Sexualized Aggression in College Drinking Settings: A Four-Year Prospective Cohort Study of Undergraduate Women
Campus sexual assault is a highly researched topic, but relatively little attention has been paid to subtle behaviors that test, disregard, or manipulate someone’s bodily boundaries. Papp terms this behavior “sexualized aggression,” and designed a mixed-methods longitudinal study to document sexualized aggression in undergraduate women’s social lives. Papp uses Kelly’s (1987, 1988) continuum of sexual violence and McClelland’s (2010, 2014) intimate justice theory to frame and understand the implications of sexualized aggression for young women’s evaluations and expectations for intimacy. This dissertation redefines what “counts” and is worth measuring in sexual assault research.
DeAnna Smith, PhD Candidate, Sociology, College of LSA
Defending Home: The Contours and Consequences of Home Visits in the Lives of Low-Income Women
Scholars argue that across social service settings, digital data tracking, predictive analytics, and linked databases are replacing personal observations of domestic life. Yet, each year state agencies gain access to the intimate lives of millions of low-income families through home visits, which have been finding their way into new settings rather than surrendering to digital social service delivery and surveillance strategies. This study traces the use of home visits as a prevalent yet overlooked tool of social service delivery and surveillance across institutional contexts, asking how low-income women strategize around home visits to protect their privacy and meet their needs.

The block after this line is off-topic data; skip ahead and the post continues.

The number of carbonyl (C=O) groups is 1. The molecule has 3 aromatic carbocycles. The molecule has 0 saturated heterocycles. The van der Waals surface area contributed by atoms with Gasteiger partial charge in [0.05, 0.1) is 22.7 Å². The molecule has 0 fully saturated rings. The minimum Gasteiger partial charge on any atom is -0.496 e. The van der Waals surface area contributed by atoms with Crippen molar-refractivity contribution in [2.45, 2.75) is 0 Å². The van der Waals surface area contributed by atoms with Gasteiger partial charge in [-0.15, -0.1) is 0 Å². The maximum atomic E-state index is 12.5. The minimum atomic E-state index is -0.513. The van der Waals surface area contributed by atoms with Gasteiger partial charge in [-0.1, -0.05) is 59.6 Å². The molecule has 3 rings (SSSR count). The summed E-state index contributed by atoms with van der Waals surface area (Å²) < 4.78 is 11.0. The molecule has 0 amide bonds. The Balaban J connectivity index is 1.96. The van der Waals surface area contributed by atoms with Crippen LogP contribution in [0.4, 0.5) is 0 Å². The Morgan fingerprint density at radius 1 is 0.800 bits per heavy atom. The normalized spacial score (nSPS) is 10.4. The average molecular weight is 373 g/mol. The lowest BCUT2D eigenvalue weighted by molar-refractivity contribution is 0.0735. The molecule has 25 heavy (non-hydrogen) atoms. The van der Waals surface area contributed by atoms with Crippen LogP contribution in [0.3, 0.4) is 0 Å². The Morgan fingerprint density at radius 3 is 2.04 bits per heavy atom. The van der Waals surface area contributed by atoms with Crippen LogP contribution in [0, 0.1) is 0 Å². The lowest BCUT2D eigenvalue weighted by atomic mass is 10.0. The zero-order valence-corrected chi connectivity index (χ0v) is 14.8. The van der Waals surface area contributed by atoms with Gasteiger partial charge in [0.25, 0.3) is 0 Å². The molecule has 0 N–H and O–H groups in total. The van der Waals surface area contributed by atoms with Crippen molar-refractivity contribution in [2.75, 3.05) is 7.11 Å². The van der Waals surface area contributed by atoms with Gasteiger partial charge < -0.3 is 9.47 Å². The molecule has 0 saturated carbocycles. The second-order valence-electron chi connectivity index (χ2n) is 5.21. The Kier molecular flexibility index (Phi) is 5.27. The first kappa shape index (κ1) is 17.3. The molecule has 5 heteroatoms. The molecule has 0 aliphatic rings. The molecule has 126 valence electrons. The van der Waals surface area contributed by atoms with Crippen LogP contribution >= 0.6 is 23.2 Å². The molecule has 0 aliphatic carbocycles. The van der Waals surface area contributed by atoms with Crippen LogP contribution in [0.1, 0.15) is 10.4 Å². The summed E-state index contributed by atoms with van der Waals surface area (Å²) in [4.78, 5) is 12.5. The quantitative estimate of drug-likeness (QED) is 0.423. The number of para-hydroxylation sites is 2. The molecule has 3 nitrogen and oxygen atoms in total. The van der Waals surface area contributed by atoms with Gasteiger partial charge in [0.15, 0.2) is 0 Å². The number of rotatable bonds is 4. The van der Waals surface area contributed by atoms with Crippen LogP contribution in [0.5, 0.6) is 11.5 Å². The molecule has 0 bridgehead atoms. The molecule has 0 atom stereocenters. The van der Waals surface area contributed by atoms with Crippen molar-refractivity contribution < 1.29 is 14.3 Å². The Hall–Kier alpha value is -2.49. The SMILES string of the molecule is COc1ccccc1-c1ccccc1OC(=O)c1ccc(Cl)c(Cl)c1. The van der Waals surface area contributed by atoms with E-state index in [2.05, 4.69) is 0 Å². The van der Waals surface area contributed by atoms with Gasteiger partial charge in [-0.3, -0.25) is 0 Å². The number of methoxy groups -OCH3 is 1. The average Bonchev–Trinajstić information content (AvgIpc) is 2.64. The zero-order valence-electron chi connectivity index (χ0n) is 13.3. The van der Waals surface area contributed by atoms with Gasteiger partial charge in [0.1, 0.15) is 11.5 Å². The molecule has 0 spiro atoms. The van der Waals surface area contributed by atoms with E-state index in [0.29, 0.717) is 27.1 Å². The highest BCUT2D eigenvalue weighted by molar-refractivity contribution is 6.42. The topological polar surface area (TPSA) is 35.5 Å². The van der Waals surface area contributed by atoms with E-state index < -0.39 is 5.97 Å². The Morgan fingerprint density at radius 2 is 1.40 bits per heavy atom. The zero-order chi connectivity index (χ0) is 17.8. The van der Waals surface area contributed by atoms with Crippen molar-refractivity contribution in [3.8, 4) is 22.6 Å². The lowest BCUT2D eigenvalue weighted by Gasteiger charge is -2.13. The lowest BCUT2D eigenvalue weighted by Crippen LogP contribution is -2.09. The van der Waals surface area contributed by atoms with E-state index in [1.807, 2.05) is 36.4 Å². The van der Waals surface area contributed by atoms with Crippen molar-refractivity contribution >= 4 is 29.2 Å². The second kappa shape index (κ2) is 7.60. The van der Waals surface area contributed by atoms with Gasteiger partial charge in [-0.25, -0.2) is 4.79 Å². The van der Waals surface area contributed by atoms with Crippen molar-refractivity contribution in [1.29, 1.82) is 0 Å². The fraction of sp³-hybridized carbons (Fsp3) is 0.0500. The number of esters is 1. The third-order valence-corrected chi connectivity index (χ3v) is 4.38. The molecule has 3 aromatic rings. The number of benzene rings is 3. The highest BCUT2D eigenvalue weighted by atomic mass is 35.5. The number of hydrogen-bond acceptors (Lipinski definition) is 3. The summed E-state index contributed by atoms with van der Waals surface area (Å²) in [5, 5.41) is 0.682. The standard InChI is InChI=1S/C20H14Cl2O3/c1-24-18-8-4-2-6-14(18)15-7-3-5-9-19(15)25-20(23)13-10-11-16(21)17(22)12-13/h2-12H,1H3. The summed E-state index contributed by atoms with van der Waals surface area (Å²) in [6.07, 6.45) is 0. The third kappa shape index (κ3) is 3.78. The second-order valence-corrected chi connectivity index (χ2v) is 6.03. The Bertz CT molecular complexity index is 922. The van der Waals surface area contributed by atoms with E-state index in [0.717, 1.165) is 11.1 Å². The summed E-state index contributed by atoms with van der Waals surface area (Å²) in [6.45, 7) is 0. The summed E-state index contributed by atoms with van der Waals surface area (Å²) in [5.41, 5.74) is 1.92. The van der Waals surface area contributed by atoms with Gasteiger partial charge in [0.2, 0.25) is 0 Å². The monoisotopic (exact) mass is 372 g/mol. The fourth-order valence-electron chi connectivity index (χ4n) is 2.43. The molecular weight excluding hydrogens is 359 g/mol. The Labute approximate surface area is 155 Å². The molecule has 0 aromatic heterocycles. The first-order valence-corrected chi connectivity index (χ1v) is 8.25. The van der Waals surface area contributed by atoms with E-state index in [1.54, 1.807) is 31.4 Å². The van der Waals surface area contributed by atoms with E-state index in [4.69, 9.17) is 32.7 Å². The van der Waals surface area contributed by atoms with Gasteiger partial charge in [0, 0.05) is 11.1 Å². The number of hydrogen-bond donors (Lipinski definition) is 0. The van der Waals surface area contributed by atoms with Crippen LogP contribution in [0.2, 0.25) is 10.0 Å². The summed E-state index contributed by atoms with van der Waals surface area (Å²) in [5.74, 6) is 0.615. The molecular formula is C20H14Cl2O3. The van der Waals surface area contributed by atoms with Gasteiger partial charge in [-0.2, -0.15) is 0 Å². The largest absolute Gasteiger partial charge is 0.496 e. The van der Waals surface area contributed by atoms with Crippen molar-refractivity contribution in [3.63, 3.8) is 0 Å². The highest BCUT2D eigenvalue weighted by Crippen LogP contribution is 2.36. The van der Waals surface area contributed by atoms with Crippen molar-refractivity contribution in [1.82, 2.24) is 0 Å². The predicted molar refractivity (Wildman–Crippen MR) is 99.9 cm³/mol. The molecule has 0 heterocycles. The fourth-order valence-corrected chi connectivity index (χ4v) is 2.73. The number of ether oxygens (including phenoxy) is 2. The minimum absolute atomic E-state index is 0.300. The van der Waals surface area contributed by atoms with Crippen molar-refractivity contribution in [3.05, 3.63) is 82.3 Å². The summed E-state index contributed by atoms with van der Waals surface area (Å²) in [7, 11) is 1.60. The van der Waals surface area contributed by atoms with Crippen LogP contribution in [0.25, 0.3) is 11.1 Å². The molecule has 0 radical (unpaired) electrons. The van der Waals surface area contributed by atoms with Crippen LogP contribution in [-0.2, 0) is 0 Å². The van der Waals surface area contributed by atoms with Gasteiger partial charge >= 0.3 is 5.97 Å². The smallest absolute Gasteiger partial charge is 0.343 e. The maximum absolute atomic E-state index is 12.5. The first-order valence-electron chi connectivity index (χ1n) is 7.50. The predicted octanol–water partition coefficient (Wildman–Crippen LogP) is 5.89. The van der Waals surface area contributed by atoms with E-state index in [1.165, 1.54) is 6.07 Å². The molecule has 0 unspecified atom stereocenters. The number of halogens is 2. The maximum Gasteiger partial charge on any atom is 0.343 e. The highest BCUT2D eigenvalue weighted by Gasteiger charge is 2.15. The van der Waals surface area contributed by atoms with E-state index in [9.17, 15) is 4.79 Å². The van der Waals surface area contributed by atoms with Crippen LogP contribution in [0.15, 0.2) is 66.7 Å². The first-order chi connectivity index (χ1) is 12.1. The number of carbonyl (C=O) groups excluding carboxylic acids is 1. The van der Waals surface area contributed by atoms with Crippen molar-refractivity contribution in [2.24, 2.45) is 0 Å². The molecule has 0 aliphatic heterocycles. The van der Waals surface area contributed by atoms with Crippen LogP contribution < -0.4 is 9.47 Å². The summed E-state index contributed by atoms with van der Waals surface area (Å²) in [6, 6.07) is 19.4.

Boyd/Williams Dissertation Grant recipients and their projects are:
Eshe Sherley, PhD Candidate, History, College of LSA
Care in Crisis: Black Women and the Politics of Labor in Atlanta, 1965-1985
This dissertation employs diverse archival sources to demonstrate how working-class Black women organized themselves in domestic worker unions, welfare rights organizations, and as prisoners and mothers to challenge the politics of austerity and to advocate for policies that would value their caring labor. Sherley employs feminist scholarship on care work, the history of Black politics, Black women’s history, and capitalism studies to reveal how the everyday experiences and political action of these women impacted the emergence of the care work economy, rather than simply be shaped by it.
Lai Wo, PhD Candidate, Sociological Anthropology, College of LSA
Agrarian Aspirations of Intimate Labor Migrants: From Indonesia to Hong Kong and Back
Wo’s research examines how Indonesian female migrant domestic workers navigate intimate labor economies in Hong Kong and agrarian livelihoods in Java through their remittances. Some Indonesian migrant domestic workers enter transactional sexual relations with western expatriate men or same-sex intimacies during their time abroad. As such, while remittances are indispensable for rural Javanese villages, the moral valances attached to the migrants’ intimate labor abroad could also render the money as morally-suspect. By following how migrant remittances are used, this research examines how migrants negotiate their ‘flexible non-citizenship’ (Constable 2009) in Hong Kong and moral ambivalence at home.
IRWG graduate fellowships are offered once per year.